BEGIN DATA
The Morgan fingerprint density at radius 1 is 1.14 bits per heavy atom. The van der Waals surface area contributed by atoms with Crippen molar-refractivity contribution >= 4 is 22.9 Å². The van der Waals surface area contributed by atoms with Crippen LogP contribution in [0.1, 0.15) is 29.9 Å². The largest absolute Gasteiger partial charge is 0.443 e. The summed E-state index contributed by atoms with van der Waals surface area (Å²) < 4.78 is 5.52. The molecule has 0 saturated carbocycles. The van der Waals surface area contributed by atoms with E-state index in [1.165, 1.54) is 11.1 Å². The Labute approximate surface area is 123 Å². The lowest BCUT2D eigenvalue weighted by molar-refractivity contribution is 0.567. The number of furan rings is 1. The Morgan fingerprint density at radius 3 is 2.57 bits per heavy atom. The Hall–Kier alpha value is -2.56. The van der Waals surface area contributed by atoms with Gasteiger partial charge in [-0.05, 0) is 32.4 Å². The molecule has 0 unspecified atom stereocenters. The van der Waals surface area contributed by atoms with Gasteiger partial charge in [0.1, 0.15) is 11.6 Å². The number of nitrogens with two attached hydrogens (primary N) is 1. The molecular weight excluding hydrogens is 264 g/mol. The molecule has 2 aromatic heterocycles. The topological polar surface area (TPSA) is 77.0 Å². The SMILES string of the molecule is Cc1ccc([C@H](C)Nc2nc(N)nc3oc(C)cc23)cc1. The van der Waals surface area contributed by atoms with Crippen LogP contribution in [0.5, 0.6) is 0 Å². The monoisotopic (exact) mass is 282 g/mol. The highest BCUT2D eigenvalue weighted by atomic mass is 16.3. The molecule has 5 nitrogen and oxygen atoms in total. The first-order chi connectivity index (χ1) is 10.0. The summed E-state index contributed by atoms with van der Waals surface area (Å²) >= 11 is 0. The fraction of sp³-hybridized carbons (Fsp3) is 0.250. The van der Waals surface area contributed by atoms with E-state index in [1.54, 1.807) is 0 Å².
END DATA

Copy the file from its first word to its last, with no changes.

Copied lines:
The Morgan fingerprint density at radius 1 is 1.14 bits per heavy atom. The van der Waals surface area contributed by atoms with Crippen molar-refractivity contribution >= 4 is 22.9 Å². The van der Waals surface area contributed by atoms with Crippen LogP contribution in [0.1, 0.15) is 29.9 Å². The largest absolute Gasteiger partial charge is 0.443 e. The summed E-state index contributed by atoms with van der Waals surface area (Å²) < 4.78 is 5.52. The molecule has 0 saturated carbocycles. The van der Waals surface area contributed by atoms with E-state index in [1.165, 1.54) is 11.1 Å². The Labute approximate surface area is 123 Å². The lowest BCUT2D eigenvalue weighted by molar-refractivity contribution is 0.567. The number of furan rings is 1. The Morgan fingerprint density at radius 3 is 2.57 bits per heavy atom. The Hall–Kier alpha value is -2.56. The van der Waals surface area contributed by atoms with Gasteiger partial charge in [-0.05, 0) is 32.4 Å². The molecule has 0 unspecified atom stereocenters. The van der Waals surface area contributed by atoms with Gasteiger partial charge in [0.1, 0.15) is 11.6 Å². The number of nitrogens with two attached hydrogens (primary N) is 1. The molecular weight excluding hydrogens is 264 g/mol. The molecule has 2 aromatic heterocycles. The topological polar surface area (TPSA) is 77.0 Å². The SMILES string of the molecule is Cc1ccc([C@H](C)Nc2nc(N)nc3oc(C)cc23)cc1. The van der Waals surface area contributed by atoms with Crippen LogP contribution in [0.5, 0.6) is 0 Å². The monoisotopic (exact) mass is 282 g/mol. The highest BCUT2D eigenvalue weighted by atomic mass is 16.3. The molecule has 5 nitrogen and oxygen atoms in total. The first-order chi connectivity index (χ1) is 10.0. The summed E-state index contributed by atoms with van der Waals surface area (Å²) >= 11 is 0. The fraction of sp³-hybridized carbons (Fsp3) is 0.250. The van der Waals surface area contributed by atoms with E-state index in [1.54, 1.807) is 0 Å².